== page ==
Egypt’s El-Sisi opens huge suspension bridge over the Nile

Egyptian President Abdel Fattah El-Sisi on Wednesday opened a suspension bridge over the Nile touted as the world’s widest. (File/Reuters)
Updated 15 May 2019

Egypt’s El-Sisi opens huge suspension bridge over the Nile

  • The bridge, which crosses the Nile just north of central Cairo, is a key link in a highway stretching from the Red Sea in the east to Egypt’s northwestern Mediterranean coast
  • At its widest, the bridge has six traffic lanes in each direction and measures 67.3 meters (222 feet) across

CAIRO: Egyptian President Abdel Fattah El-Sisi on Wednesday opened a suspension bridge over the Nile touted as the world’s widest, one of a series of military-led, mega-projects designed to improve infrastructure and provide jobs.
The bridge, which crosses the Nile just north of central Cairo, is a key link in a highway stretching from the Red Sea in the east to Egypt’s northwestern Mediterranean coast, and is meant to help reduce congestion in the capital.
Traffic ground to a halt in parts of central Cairo on Wednesday morning as El-Sisi traveled to open the bridge with ministers and military generals.
At its widest, the bridge has six traffic lanes in each direction and measures 67.3 meters (222 feet) across. A regional director for the Guinness Book of World Records present at the opening said that makes it the world’s widest suspension bridge.
Around one million cubic meters of concrete as well as 1,400 km (2,268 miles) of steel wire for 160 suspension cables were used in its construction, according to a presentation given at the formal opening.
The bridge crosses the Nile’s Warraq Island, which has an estimated 100,000 residents, some of whom have protested against planned demolitions on the island and plans to develop it into a “modern residential community.”
On an inspection visit to the suspension bridge last month, El-Sisi denied reports the island could be sold to investors and said the state could not forcefully evict residents.
Other prestige projects launched under El-Sisi include an expansion of the Suez Canal, completed in 2015, and the building of a new capital in the desert east of Cairo that is currently under construction.


Anti-Assad fighters withdraw from key area of northwest Syria

Updated 20 August 2019

Anti-Assad fighters withdraw from key area of northwest Syria

  • The withdrawal means an important Turkish observation point in the nearby town of Morek is effectively surrounded by government forces
  • After eight years of civil war, the Idlib region on the border with Turkey is the last major stronghold of opposition to President Bashar

BEIRUT: Jihadists and allied rebels withdrew from a key area of northwestern Syria Tuesday as President Bashar Assad’s forces pressed an offensive against the jihadist-run Idlib region, a war monitor said.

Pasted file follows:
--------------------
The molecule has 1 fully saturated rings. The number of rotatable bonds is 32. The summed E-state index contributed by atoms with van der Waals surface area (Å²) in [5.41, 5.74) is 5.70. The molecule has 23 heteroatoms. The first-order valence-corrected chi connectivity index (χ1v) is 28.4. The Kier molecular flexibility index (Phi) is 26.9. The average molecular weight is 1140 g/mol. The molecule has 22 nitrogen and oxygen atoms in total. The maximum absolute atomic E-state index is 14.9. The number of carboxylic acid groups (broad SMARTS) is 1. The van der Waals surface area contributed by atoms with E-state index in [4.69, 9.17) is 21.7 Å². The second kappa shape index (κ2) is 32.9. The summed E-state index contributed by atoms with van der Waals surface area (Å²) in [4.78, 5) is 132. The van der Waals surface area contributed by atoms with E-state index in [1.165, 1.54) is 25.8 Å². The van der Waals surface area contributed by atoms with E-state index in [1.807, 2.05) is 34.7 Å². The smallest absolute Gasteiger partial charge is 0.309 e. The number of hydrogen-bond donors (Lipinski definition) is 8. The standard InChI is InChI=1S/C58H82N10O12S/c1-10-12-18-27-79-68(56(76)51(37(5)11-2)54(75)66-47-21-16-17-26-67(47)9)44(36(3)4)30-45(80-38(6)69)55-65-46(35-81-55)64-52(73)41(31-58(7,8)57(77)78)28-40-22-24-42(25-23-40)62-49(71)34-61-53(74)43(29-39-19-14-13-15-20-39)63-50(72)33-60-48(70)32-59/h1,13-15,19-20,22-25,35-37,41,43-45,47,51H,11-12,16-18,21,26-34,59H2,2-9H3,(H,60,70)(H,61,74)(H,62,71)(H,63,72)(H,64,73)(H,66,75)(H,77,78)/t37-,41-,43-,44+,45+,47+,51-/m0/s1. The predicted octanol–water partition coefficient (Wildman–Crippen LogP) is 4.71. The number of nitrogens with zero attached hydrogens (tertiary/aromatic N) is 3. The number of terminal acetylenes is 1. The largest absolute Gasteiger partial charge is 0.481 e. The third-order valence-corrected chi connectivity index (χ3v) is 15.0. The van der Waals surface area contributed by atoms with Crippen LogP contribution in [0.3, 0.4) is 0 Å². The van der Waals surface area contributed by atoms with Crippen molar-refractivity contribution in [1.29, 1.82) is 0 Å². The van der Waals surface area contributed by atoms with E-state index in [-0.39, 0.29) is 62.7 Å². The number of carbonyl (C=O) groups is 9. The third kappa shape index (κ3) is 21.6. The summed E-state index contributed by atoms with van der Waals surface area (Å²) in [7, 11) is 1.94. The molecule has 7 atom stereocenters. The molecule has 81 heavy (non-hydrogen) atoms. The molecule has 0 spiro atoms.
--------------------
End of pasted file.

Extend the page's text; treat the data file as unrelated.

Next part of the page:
The fighters pulled back from the town of Khan Sheikun and the countryside to its south overnight and in the early hours of Tuesday, the Syrian Observatory for Human Rights said.
The withdrawal means an important Turkish observation point in the nearby town of Morek is effectively surrounded by government forces, Observatory chief Rami Abdel Rahman told AFP.
On Monday, a Turkish military convoy crossed the border into the Idlib region, sparking condemnation from Damascus as Ankara alleged air strikes had targeted its troops.
The convoy halted just north of Khan Sheikhun on Monday afternoon and remained there on Tuesday, after government forces took control of a section of the highway into the town.
Pro-government newspaper Al-Watan said Monday morning’s strike targeted a rebel vehicle scouting the road in front of the Turkish convoy.
“The Syrian army in its own way sent a clear message to the Turkish regime by forcing convoys sent by Ankara to help the terrorists in Khan Sheikhun to come to a halt,” it said.
It was a “clear warning against any Turkish attempt to resuscitate the terrorists,” the paper said, adding that the strike had “Russian support.”
After eight years of civil war, the Idlib region on the border with Turkey is the last major stronghold of opposition to President Bashar Assad’s regime.
Since January, it has been administered by the Hayat Tahrir Al-Sham alliance, which is led by jihadists from Syria’s former Al-Qaeda affiliate.
The region of some three million people was supposed to be protected by a Turkish-Russian buffer zone deal signed last year.
But government and Russian forces have subjected it to heavy bombardment since late April, killing more than 860 civilians, according to an Observatory toll.
The United Nations says the shelling and air strikes have also hit dozens of health facilities and caused more than 400,000 people to flee their homes.
The war in Syria has killed more than 370,000 people since the rebels first took arms following the brutal repression of anti-government protests in 2011.
Rival interventions by outside powers have turned it into a complex conflict with multiple battle fronts that has driven millions of civilians from their homes.